FACTOID # 1: Idaho produces more milk than Iowa, Indiana and Illinois combined.
 
 Home   Encyclopedia   Statistics   States A-Z   Flags   Maps   FAQ   About 
   
 
WHAT'S NEW
 

SEARCH ALL

FACTS & STATISTICS    Advanced view

Search encyclopedia, statistics and forums:

 

 

(* = Graphable)

 

 


Encyclopedia > The Good Old Days

The Good Old Days was a popular BBC television light entertainment television programme which ran from 1953 to 1983. Corporate logo of the British Broadcasting Corporation The British Broadcasting Corporation (BBC) is the national public service broadcaster of the United Kingdom (see British television). ... 1953 (MCMLIII) is a common year starting on Thursday. ... 1983 (MCMLXXXIII) is a common year starting on Saturday of the Gregorian calendar. ...


It was recorded live at the [[Leeds City Varieties] and recreated an authentic atmosphere of the Victorian–Edwardian music hall with songs and sketches of the era performed by present-day performers in the style of the original artistes. Queen Victoria (shown here on the morning of her Accession to the Throne, 20 June 1837) gave her name to the historic era The Victorian era of Great Britain is considered the height of the British industrial revolution and the apex of the British Empire. ... The Edwardian period or Edwardian era in the United Kingdom is the period 1901 to 1910, the reign of King Edward VII. It is sometimes extended to include the period to the start of World War I in 1914 or even the end of the war in 1918. ... Music Hall is a form of British theatrical entertainment which reached its peak of popularity between 1850 and 1960. ...


The audience dressed in period costume and joined in the singing, especially the singing of Down at the Old Bull and Bush which closed the show. The show was compered by Leonard Sachs who introduced the acts. In the course of its run it featured about 2000 artists.-1... Leonard Sachs (born 26 September 1909 in Roodeport, Transvaal, died 15 June 1990) was a British actor. ...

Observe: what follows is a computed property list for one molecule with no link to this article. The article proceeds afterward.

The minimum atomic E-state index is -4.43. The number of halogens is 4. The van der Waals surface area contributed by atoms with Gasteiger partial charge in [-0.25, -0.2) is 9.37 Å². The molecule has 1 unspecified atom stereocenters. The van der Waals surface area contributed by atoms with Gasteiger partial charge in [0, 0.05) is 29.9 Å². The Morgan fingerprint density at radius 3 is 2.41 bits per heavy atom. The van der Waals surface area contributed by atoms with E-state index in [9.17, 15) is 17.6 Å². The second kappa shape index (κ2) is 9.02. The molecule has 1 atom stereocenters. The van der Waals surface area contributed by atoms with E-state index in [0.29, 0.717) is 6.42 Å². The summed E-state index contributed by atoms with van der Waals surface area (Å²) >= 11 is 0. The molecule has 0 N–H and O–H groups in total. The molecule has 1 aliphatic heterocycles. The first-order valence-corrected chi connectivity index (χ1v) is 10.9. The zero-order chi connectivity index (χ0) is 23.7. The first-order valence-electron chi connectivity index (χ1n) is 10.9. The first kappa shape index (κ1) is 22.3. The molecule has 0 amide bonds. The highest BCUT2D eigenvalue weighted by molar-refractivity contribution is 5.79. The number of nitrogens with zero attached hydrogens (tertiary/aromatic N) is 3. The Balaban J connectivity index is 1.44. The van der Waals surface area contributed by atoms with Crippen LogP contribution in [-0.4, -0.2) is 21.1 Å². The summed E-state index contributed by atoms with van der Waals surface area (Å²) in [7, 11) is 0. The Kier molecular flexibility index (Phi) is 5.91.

The show was first broadcast on July 20, 1953. July 20 is the 201st day (202nd in leap years) of the year in the Gregorian Calendar, with 164 days remaining. ... 1953 (MCMLIII) is a common year starting on Thursday. ...


The Good Old Days was inspired by the success of the "Ridgeway's Late Joys" at the Players' Theatre Club in London: a private members' club that ran fortnightly programmes of variety acts in London's West End. The history of the Players is a microcosm of British theatrical history, and many famous names have appeared on its stage. ... West End is the name of some places in the world, including: The West End of London, England West End Theatre, is where many of Londons major theatres are located and premier cinema screenings take place. ...


External links

  • '1950's British TV Milestones', Whirligig (2003). Retrieved June 1, 2005.
  • 'History Of The Players' Theatre Club', The Players' Theatre (2004). Retrieved June 1, 2005.

  Results from FactBites:
 
The Good Old Days - Wikipedia, the free encyclopedia (203 words)
The Good Old Days was a popular BBC television light entertainment television programme which ran from 1953 to 1983.
It was recorded live at the [[Leeds City Varieties] and recreated an authentic atmosphere of the Victorian–Edwardian music hall with songs and sketches of the era performed by present-day performers in the style of the original artistes.
The Good Old Days was inspired by the success of the "Ridgeway's Late Joys" at the Players' Theatre Club in London: a private members' club that ran fortnightly programmes of variety acts in London's West End.
  More results at FactBites »

 
 

COMMENTARY     


Share your thoughts, questions and commentary here
Your name
Your comments

Want to know more?
Search encyclopedia, statistics and forums:

 


Press Releases |  Feeds | Contact
The Wikipedia article included on this page is licensed under the GFDL.
Images may be subject to relevant owners' copyright.
All other elements are (c) copyright NationMaster.com 2003-5. All Rights Reserved.
Usage implies agreement with terms, 1022, m